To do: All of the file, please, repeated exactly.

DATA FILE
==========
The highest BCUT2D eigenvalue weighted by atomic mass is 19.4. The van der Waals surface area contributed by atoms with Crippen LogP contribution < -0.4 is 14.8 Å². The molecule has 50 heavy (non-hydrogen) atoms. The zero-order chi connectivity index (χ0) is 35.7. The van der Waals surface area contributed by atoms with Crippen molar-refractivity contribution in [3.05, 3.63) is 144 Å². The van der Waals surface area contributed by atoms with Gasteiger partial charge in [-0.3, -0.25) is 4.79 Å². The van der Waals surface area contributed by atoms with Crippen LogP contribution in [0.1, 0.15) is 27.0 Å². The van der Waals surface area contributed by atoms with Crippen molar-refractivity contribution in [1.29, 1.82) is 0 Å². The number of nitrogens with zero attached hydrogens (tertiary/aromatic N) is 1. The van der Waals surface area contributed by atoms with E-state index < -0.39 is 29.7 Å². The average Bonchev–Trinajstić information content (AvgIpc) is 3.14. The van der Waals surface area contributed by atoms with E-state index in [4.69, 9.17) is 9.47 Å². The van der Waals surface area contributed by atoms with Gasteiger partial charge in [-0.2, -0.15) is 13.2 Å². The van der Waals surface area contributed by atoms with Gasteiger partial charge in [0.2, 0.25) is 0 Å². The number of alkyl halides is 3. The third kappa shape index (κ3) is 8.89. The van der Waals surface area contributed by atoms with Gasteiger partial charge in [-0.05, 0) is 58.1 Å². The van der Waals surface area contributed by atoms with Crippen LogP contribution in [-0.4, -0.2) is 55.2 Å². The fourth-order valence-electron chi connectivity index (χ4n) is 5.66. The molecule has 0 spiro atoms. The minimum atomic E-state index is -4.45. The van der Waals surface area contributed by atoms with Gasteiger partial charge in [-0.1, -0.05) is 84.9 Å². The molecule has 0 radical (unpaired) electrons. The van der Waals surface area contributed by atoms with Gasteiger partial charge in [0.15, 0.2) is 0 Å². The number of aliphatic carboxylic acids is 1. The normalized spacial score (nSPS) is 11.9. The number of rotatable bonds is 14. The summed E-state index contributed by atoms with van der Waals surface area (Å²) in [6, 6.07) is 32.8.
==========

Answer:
The highest BCUT2D eigenvalue weighted by atomic mass is 19.4. The van der Waals surface area contributed by atoms with Crippen LogP contribution < -0.4 is 14.8 Å². The molecule has 50 heavy (non-hydrogen) atoms. The zero-order chi connectivity index (χ0) is 35.7. The van der Waals surface area contributed by atoms with Crippen molar-refractivity contribution in [3.05, 3.63) is 144 Å². The van der Waals surface area contributed by atoms with Gasteiger partial charge in [-0.3, -0.25) is 4.79 Å². The van der Waals surface area contributed by atoms with Crippen LogP contribution in [0.1, 0.15) is 27.0 Å². The van der Waals surface area contributed by atoms with Crippen molar-refractivity contribution in [1.29, 1.82) is 0 Å². The number of nitrogens with zero attached hydrogens (tertiary/aromatic N) is 1. The van der Waals surface area contributed by atoms with E-state index < -0.39 is 29.7 Å². The average Bonchev–Trinajstić information content (AvgIpc) is 3.14. The van der Waals surface area contributed by atoms with E-state index in [4.69, 9.17) is 9.47 Å². The van der Waals surface area contributed by atoms with Gasteiger partial charge in [-0.2, -0.15) is 13.2 Å². The van der Waals surface area contributed by atoms with Gasteiger partial charge in [0.2, 0.25) is 0 Å². The number of alkyl halides is 3. The third kappa shape index (κ3) is 8.89. The van der Waals surface area contributed by atoms with Gasteiger partial charge in [-0.05, 0) is 58.1 Å². The van der Waals surface area contributed by atoms with Crippen LogP contribution in [-0.4, -0.2) is 55.2 Å². The fourth-order valence-electron chi connectivity index (χ4n) is 5.66. The molecule has 0 spiro atoms. The minimum atomic E-state index is -4.45. The van der Waals surface area contributed by atoms with Gasteiger partial charge in [-0.1, -0.05) is 84.9 Å². The molecule has 0 radical (unpaired) electrons. The van der Waals surface area contributed by atoms with Gasteiger partial charge in [0.15, 0.2) is 0 Å². The number of aliphatic carboxylic acids is 1. The normalized spacial score (nSPS) is 11.9. The number of rotatable bonds is 14. The summed E-state index contributed by atoms with van der Waals surface area (Å²) in [6, 6.07) is 32.8.